A look at the present — and future — of Columbus’ economy

Over the past eight years, Columbus 2020 has become a household name — and met its goals positioning the Central Ohio region as a hotbed of entrepreneurial activity. Now, Columbus is attracting venture capital and private equity investors from New York and Silicon Valley.

From this strong foundation, Columbus Partnership President and CEO Alex R. Fischer is helping determine the next steps for Columbus’ economic development and economy. His viewpoint: The best is yet to come.

“Could we imagine a world of Columbus in which none of us are in the room because it’s become so big and so vibrant that it’s not the same four or five people that are constantly moving around, talking to one another?” Fischer asks.

Fischer shared his insights as a panelist at ASPIRE 2018. Here are some of his observations.

How important is entrepreneurship for what’s next in 2025, 2030?

Entrepreneurialism happens when kids are coming out of college. The average age of the Fortune 100 CEO when they founded the company is 25. We have 150,000 college students, and I would dare say that we’re not harnessing them, we’re not even coming close to our full potential. That actually excites me. I don’t view that as a negative. I view it as a positive because I intersect that with innovation, disruption, venture capital and entrepreneurialism. And yes, I think we’ve got to keep doing the blocking and tackling of expanding and recruiting great companies here, but I think the next several decades are our decades for true entrepreneurialism.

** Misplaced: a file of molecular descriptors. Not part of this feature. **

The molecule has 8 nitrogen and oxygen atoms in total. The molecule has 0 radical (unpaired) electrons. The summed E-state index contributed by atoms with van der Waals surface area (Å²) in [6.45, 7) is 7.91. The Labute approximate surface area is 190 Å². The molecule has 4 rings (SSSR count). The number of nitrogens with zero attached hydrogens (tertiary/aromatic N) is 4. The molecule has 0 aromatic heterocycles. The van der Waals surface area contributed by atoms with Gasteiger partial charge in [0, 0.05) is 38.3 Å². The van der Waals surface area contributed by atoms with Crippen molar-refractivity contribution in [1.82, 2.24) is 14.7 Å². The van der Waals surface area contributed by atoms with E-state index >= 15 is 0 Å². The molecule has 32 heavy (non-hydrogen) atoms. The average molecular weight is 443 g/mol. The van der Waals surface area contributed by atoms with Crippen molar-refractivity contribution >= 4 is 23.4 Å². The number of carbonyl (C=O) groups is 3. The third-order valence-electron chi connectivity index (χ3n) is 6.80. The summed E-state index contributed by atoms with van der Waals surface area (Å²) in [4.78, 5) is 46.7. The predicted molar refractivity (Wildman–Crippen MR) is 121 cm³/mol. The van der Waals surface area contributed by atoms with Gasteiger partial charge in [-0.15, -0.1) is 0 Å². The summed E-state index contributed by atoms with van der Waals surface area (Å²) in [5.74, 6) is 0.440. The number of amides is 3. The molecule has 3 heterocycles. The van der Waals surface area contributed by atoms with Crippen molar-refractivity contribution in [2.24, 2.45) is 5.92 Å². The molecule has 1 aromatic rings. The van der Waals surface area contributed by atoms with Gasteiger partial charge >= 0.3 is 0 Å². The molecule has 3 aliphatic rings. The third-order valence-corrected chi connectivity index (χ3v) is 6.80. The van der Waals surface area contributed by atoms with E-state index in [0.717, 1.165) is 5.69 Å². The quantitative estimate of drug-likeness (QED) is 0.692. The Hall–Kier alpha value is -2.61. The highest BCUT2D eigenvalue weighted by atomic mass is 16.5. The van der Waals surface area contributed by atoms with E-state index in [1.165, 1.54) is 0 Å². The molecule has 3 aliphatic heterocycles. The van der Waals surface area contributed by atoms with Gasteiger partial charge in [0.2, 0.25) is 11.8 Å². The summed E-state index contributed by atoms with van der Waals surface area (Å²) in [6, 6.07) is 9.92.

Collaboration and leveraging universities are key economic drivers. What else will help propel Columbus forward?

I’m going to go back to the size of this community. Being big enough to have scale, but still small enough that rooms like this come together on a regular basis.

We talk about it as The Columbus Way, but I think it’s a values-based aspiration. I remember having a conversation with Les Wexner a number of years ago and he told me this story of having an ambition of being worth $100 million by the time he was 30, and he achieved that. And having an ambition of being a billionaire by the time he was 40 — he well achieved that. When he was 40, he looked in the mirror and he said, “Would I want to have lunch with this person?” And his answer was no. And over the next 40 years, his ambition shifted to a values-based, principles-based set of ambitions. That it’s more than the bank account. That it is more than the size of the company. That there is a community aspect that is a part of it. And I think that’s uniquely Columbus.

How important do you think opportunity zones will be?

I think it is a phenomenal opportunity to unlock the trillions of dollars of capital gains that are sitting on the books right now around the country. And to energize it and put it to good use. I think it will prove to be, looking back a decade from now, the pivotal piece that happened in tax reform this past year.

How has being an Amazon finalist impacted the city?

Ten years ago, we would’ve never been on the list and if we were, we couldn’t compete. And what we’ve seen is, we’ve competed. …We know that we’re in the top echelon.

But beyond that, Amazon has made more investments in our community than literally any other city in America — in data centers, in back office operations, in distribution centers — not only in Columbus, but throughout Ohio. So, we’re already winning with Amazon. Being in the competition means that we’re going to continue to win, both with them and a lot of other key clients.

Alex R. Fischer is the president and CEO of the Columbus Partnership, which works to improve the economic and cultural base of Central Ohio. He spoke on the panel, Beyond 2020: What’s Next For Columbus?, which was moderated by Falon Donohue, CEO of VentureOhio, at ASPIRE 2018.